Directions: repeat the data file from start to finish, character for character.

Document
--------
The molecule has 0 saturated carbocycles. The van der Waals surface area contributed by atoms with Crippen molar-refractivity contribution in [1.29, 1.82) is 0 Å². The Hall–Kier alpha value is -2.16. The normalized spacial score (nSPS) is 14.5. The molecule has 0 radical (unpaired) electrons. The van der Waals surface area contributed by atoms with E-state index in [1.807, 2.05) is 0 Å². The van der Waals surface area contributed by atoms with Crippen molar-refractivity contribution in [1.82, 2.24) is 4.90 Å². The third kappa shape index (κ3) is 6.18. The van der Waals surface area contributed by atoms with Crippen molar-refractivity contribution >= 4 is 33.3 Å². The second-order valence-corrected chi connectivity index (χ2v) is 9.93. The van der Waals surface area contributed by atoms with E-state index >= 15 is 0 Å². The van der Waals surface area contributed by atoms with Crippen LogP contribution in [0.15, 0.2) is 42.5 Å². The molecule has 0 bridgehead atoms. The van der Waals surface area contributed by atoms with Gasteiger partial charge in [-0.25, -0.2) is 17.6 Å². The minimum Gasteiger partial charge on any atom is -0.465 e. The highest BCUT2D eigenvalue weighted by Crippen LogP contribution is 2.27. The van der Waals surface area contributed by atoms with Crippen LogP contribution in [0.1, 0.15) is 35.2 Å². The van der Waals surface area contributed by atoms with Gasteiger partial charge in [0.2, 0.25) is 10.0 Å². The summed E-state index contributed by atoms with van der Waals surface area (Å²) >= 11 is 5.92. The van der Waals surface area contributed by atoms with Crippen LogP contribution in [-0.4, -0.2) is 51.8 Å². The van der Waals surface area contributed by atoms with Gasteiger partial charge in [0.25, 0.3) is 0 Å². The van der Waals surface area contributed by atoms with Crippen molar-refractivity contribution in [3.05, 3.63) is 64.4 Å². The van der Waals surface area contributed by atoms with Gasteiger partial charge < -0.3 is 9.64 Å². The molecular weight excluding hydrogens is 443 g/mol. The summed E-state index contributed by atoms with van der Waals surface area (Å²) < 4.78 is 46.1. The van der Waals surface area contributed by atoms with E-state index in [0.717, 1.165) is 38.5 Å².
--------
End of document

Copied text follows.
The molecule has 0 saturated carbocycles. The van der Waals surface area contributed by atoms with Crippen molar-refractivity contribution in [1.29, 1.82) is 0 Å². The Hall–Kier alpha value is -2.16. The normalized spacial score (nSPS) is 14.5. The molecule has 0 radical (unpaired) electrons. The van der Waals surface area contributed by atoms with E-state index in [1.807, 2.05) is 0 Å². The van der Waals surface area contributed by atoms with Crippen molar-refractivity contribution in [1.82, 2.24) is 4.90 Å². The third kappa shape index (κ3) is 6.18. The van der Waals surface area contributed by atoms with Crippen molar-refractivity contribution >= 4 is 33.3 Å². The second-order valence-corrected chi connectivity index (χ2v) is 9.93. The van der Waals surface area contributed by atoms with E-state index >= 15 is 0 Å². The van der Waals surface area contributed by atoms with Crippen LogP contribution in [0.15, 0.2) is 42.5 Å². The molecule has 0 bridgehead atoms. The van der Waals surface area contributed by atoms with Gasteiger partial charge in [-0.25, -0.2) is 17.6 Å². The minimum Gasteiger partial charge on any atom is -0.465 e. The highest BCUT2D eigenvalue weighted by Crippen LogP contribution is 2.27. The van der Waals surface area contributed by atoms with Crippen LogP contribution in [0.1, 0.15) is 35.2 Å². The van der Waals surface area contributed by atoms with Gasteiger partial charge in [0.2, 0.25) is 10.0 Å². The summed E-state index contributed by atoms with van der Waals surface area (Å²) >= 11 is 5.92. The van der Waals surface area contributed by atoms with Crippen LogP contribution in [-0.4, -0.2) is 51.8 Å². The van der Waals surface area contributed by atoms with Gasteiger partial charge in [0.25, 0.3) is 0 Å². The van der Waals surface area contributed by atoms with Crippen molar-refractivity contribution in [3.05, 3.63) is 64.4 Å². The van der Waals surface area contributed by atoms with Gasteiger partial charge < -0.3 is 9.64 Å². The molecular weight excluding hydrogens is 443 g/mol. The summed E-state index contributed by atoms with van der Waals surface area (Å²) < 4.78 is 46.1. The van der Waals surface area contributed by atoms with E-state index in [0.717, 1.165) is 38.5 Å².